OK, I don’t really say that, but sometimes I want to. :slight_smile:

Example: Evolution of the eye
The eye is thought to have evolved independently at least 40 times (or is it 70?). This is often given as an argument from incredulity; ie: “How could something so fantastically impossible happen 40 times!”
The thing is, when some event happens more than once, that ought to be taken as evidence the event is somehow MORE common instead of less common. In evolutionary terms the ability to detect and interpret light (act of the detection) is clearly a strong survival advantage. It should not be surprising to find different branches of life “converging” towards developing some form of eye.


Thanks, Dan. We pretty much agree.

On the eye – I actually think of the eye as a rather crude organ. It basically uses a bag of water for focusing. Compare that to the lenses in modern cameras. What makes vision work very well is mostly the visual cortex of the brain, which manages to work around the crudeness of the eye itself.

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The key here is that important phrase “a given frame of reference.” “randomness” is entirely epistemological. It means no more than a causal pattern we have not yet found.


Exactly. Or even a “causal pattern we know about, but for convenience are ignoring for the moment.”.

There is just no sensible reason to object to it. Nor is their reason to selectively challenge its use in science, while using in all these other places. The bigger question for me, given the immense precedence for the term in other domains that does not create conflict, why is it such a stumbling block here in evolution? I can’t give a good account of why people are so tweaked out by it here, and not elsewhere. It almost appears like indoctrination of conflict…?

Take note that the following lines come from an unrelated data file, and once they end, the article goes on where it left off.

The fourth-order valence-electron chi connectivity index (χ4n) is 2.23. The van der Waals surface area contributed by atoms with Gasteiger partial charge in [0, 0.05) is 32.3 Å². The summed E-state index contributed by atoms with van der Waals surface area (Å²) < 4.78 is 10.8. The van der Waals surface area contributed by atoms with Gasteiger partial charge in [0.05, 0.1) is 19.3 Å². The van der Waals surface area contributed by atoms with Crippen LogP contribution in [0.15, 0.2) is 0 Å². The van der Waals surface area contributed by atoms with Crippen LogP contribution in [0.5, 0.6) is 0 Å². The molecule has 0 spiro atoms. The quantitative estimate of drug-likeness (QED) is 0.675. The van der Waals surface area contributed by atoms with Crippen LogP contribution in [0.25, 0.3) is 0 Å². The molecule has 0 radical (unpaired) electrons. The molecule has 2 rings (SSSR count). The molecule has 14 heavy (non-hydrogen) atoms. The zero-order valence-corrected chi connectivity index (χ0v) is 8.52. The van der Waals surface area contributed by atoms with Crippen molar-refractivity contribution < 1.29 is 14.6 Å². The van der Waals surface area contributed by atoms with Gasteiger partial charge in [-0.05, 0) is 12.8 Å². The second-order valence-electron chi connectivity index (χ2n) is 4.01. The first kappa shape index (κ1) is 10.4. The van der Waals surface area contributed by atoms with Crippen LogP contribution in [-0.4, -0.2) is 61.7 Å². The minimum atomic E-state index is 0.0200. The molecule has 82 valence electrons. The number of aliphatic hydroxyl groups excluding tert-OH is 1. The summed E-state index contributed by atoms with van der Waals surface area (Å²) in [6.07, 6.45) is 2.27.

Now that is an example of a “bad design” argument, and is not very plausible. It is value-laden, subjective, and ungrounded.

Also, bonus points to you for being up front about where you stand @nwrickert. That is really helpful for people.

That is a question I find myself asking. The only answer I can come up with is the importance people assign to different things. For example, the random scattering of light in gas clouds doesn’t concern them that much. However, the natural history of life and humans in particular have much more significance to us humans, so they must think that God is much more involved in these processes than in others. I get the impression that “random” is stuff that God just lets happen without really caring about the outcome. Since God would really care about how life evolved and how humans came about then that process would not be random.

Or I could be reading way too much into what people write. That is entirely possible as well.

Because “Monod”?

You are going to have to educate the poor scientists here. I have no idea what that is. At the moment, I’d rather declare my ignorance than untangle the puzzle on a Google hunt for wild geese.

Tell it not in Gath! What do scientists read?

Jacques Monod (biochemist) Chance and Necessity (1971). Much cited.

His take on "chance?

“The first scientific postulate is the objectivity of nature: nature does not have any intention or goal.”

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It wasn’t an argument. It was an opinion. I don’t do “bad design” arguments. People often joke around about what they see as bad design issues in the human body, but they make for poor arguments.

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I don’t know if we are just using a different language, but for physicists and mathematicians, ergodic and random are indeed distinct.

Ergodic systems satisfy the ergodic theorem, which by itself is a consequence of the postulate that the system evolves by operators that are ergodic transformations. Ergodicity is a property of the dynamical system, which can be either deterministic or random. Even deterministic systems can be classified as ergodic if they evolutions are not ergodic transformations.


I think Neil meant crude as in simple rather than bad. A bag of water is pretty simple and it gets the job done…


Yes, precisely. And it is easily within the range of what could feasibly evolve.